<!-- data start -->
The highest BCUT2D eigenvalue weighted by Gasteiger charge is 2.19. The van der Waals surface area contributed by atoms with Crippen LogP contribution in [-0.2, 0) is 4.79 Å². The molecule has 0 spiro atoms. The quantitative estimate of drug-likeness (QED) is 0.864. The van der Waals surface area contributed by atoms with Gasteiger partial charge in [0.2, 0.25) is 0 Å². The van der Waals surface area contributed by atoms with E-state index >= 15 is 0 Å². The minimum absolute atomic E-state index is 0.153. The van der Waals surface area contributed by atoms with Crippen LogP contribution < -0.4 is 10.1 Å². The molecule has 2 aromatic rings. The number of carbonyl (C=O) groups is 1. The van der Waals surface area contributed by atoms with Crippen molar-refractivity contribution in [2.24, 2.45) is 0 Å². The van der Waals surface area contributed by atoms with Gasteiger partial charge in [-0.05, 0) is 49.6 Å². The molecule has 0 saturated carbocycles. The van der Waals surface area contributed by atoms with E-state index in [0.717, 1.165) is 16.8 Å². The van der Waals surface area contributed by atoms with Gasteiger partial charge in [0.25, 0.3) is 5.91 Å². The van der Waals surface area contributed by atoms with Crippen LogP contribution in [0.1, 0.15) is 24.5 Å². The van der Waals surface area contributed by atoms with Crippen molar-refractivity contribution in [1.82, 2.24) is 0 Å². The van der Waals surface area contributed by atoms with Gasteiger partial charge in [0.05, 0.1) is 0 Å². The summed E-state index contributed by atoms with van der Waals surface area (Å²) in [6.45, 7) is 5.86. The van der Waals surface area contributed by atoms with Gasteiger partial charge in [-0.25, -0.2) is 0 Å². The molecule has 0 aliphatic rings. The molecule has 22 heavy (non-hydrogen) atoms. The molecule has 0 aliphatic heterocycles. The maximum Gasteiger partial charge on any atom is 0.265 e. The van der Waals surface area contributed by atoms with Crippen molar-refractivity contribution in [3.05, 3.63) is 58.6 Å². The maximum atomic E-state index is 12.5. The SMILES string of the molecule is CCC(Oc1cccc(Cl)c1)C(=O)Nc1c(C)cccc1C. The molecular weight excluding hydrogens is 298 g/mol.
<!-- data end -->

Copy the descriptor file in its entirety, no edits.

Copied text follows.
The highest BCUT2D eigenvalue weighted by Gasteiger charge is 2.19. The van der Waals surface area contributed by atoms with Crippen LogP contribution in [-0.2, 0) is 4.79 Å². The molecule has 0 spiro atoms. The quantitative estimate of drug-likeness (QED) is 0.864. The van der Waals surface area contributed by atoms with Gasteiger partial charge in [0.2, 0.25) is 0 Å². The van der Waals surface area contributed by atoms with E-state index >= 15 is 0 Å². The minimum absolute atomic E-state index is 0.153. The van der Waals surface area contributed by atoms with Crippen LogP contribution < -0.4 is 10.1 Å². The molecule has 2 aromatic rings. The number of carbonyl (C=O) groups is 1. The van der Waals surface area contributed by atoms with Crippen molar-refractivity contribution in [2.24, 2.45) is 0 Å². The van der Waals surface area contributed by atoms with Gasteiger partial charge in [-0.05, 0) is 49.6 Å². The molecule has 0 saturated carbocycles. The van der Waals surface area contributed by atoms with E-state index in [0.717, 1.165) is 16.8 Å². The van der Waals surface area contributed by atoms with Gasteiger partial charge in [0.25, 0.3) is 5.91 Å². The van der Waals surface area contributed by atoms with Crippen LogP contribution in [0.1, 0.15) is 24.5 Å². The van der Waals surface area contributed by atoms with Crippen molar-refractivity contribution in [1.82, 2.24) is 0 Å². The van der Waals surface area contributed by atoms with Gasteiger partial charge in [0.05, 0.1) is 0 Å². The summed E-state index contributed by atoms with van der Waals surface area (Å²) in [6.45, 7) is 5.86. The van der Waals surface area contributed by atoms with Gasteiger partial charge in [-0.25, -0.2) is 0 Å². The molecule has 0 aliphatic rings. The molecule has 22 heavy (non-hydrogen) atoms. The molecule has 0 aliphatic heterocycles. The maximum Gasteiger partial charge on any atom is 0.265 e. The van der Waals surface area contributed by atoms with Crippen molar-refractivity contribution in [3.05, 3.63) is 58.6 Å². The maximum atomic E-state index is 12.5. The SMILES string of the molecule is CCC(Oc1cccc(Cl)c1)C(=O)Nc1c(C)cccc1C. The molecular weight excluding hydrogens is 298 g/mol.